Grammar/Translation, Communicative methods, and comparisons…

This is me picking up some pieces and adding nuance to one of my usual hobby horses, that is communicative approaches to ancient/classical/historical languages.

  1. Does Grammar/Translation ‘work’?

I think this partly depends upon what we mean by ‘work’. My main interest is developing students who can read effectively in their second language – without translating in order to understand, and mentally operating in the second language.

I don’t think G/T normally produces this for most students, or even most students who respond well to G/T. It seems to me that G/T produces primarily students who translate in order to understand (as opposed to translating messages they have already understood). I don’t deny, that some long-time practitioners of G/T end up being very competent readers. I’ll get back to that below.

  1. Are communicative methods better than grammar/translation?

It’s hard to make a proper comparison, because really this requires a controlled, data-driven study in Second Language Acquisition, and while there is obviously some work going on, on that question, I have yet to read a full-blown comparative study on the question.

However, everything I’ve seen in SLA suggests that G/T isn’t ‘the way to go’. And given that G/T dates back about 200 years, and has been largely abandoned in modern language programs, and the contrast between G/T products and modern language programs, I think we need to consider that pound for pound, G/T is not the best method.

  1. Is it far to compare seminary programs with classics programs?

No, not really. But that’s because a typical seminary program fits Greek grammar into a single year, and then (if you’re fortunate enough to have a robust program) 2-3 years of New Testament texts in Greek. This is ¼ to 1/6 of a program. And it’s focused on intensive, not extensive, reading; on analysing texts at a micro-level and exegeting for meaning; on accessing technical discussions at a verse-by-verse level.

A classics program is 3-4 years of language and literature in that language. If it’s a traditional classics program, that’s at best a 50/50 split (if you do nothing but lang and lit in Greek/Latin). Having done a full Latin sequence, I have a fair idea of what that looks like and produces. Yes, classics produces better readers, but largely because it’s a lot more exposure to texts in the target language.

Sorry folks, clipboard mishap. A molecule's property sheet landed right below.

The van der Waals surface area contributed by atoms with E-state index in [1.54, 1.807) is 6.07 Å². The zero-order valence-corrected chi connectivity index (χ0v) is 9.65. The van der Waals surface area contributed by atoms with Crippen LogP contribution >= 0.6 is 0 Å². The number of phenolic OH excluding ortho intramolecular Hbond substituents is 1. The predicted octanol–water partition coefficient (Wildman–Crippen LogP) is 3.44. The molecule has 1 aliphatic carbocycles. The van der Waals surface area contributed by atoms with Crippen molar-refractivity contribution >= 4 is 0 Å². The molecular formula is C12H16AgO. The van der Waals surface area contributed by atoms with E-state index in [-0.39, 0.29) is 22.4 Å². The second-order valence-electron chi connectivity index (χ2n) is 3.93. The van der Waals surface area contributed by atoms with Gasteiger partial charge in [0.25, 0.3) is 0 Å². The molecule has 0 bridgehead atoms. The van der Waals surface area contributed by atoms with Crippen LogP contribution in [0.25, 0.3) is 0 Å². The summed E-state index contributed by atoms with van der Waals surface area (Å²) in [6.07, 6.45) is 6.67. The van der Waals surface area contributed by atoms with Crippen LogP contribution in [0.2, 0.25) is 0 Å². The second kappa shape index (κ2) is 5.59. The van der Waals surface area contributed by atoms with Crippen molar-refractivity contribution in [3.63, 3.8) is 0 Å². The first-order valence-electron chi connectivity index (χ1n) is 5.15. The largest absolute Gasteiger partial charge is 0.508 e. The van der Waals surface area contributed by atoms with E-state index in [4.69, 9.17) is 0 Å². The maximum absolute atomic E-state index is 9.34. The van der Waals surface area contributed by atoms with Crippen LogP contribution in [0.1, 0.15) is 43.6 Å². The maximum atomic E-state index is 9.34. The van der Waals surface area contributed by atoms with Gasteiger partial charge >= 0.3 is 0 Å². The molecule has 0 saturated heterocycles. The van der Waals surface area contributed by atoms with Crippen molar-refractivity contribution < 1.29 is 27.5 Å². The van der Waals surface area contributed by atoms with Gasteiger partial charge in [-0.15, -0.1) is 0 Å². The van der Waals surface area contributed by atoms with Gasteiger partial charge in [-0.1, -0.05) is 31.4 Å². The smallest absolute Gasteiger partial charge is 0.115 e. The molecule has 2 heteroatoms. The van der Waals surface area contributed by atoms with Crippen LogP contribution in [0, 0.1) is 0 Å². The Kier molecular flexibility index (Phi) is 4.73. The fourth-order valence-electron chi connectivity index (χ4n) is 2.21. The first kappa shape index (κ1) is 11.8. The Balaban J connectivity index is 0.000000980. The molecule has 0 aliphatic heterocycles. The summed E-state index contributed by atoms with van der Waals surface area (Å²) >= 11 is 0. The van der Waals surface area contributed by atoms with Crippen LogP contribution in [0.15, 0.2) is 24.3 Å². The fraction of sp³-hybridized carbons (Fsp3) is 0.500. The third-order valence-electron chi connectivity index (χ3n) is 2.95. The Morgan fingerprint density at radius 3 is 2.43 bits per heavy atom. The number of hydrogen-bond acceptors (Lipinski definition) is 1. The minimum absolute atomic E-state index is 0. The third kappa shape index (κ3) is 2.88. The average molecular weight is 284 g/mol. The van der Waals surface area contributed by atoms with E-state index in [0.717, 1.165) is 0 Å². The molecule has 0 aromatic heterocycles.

And this, I’d contest, is ultimately why G/T produces readers – not a superiority of method per se. Translating is a way of making a target language message comprehensible, and sheer volume of comprehensible input is what produces language acquisition over time. G/T will do that. I’m just not convinced it does that as effectively as it could.

My main push-back to G/T is driven by the fact that G/T has this “grip” on both classics educators, and biblical language instructors. There’s a conservatism that thinks G/T is (a) the way it’s always been, and (b) the tried and true method, that (c) ancient languages are ‘different’ and cannot be taught communicatively, (d) etc., etc..

I have plenty of appreciation for grammar, for translation, for G/T methods, but I have no appreciation for traditionalist views that are ignorantly dismissive of alternatives, and critiques, of G/T.

 

 

 

2 responses

  1. I am convinced that this debate is going to become more and more prominent over time. The question is, how do we move things forward?

    Is the problem, for example, lack of resources? If there was a readily available program that used modern language acquisition techniques, (and perhaps dropped a grammar focus in later to allow engagement in commentaries), and it was proven, would a president of a seminary make the call to switch to it? Perhaps, but the unlikeliness of this is increased if there is no one who can teach in this method due to lack of experience in it themselves.

    Certainly even older generations can be convinced if an improved program is proven to be better, but how do we get there?

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  2. There are interlocking problems, and Australia has its own unique set of problems.

    1) Advocates of communicative approaches are a minority in classics, and a much smaller minority in biblical studies, and most biblical studies languages type institutions (bible colleges, etc.) stopped listening to classics and barely listening to linguists a few generations ago.
    2) So advocates of communicative approaches are generally looked upon as a bit fringe, a bit loopy, and “that’s a quaint idea, keep dreaming”. An institution would have to have both (a) a language-instructor committed to the approach and confident enough to implement it, and (b) a president and administration prepared to back it with full support.
    3) There clearly are emerging resources, places to learn like this, and teacher-training, but they can be difficult to access. That too requires backing and support, without which we are all just reinventing the wheel in different places.

    Practically? I think we just “pursue it”, as best as one can and where one can, and implement change wherever we have the influence to do so, and demonstrate the approach’s strengths by its results.

    Also, I just keep generating noise on the subject as best I can 🙂

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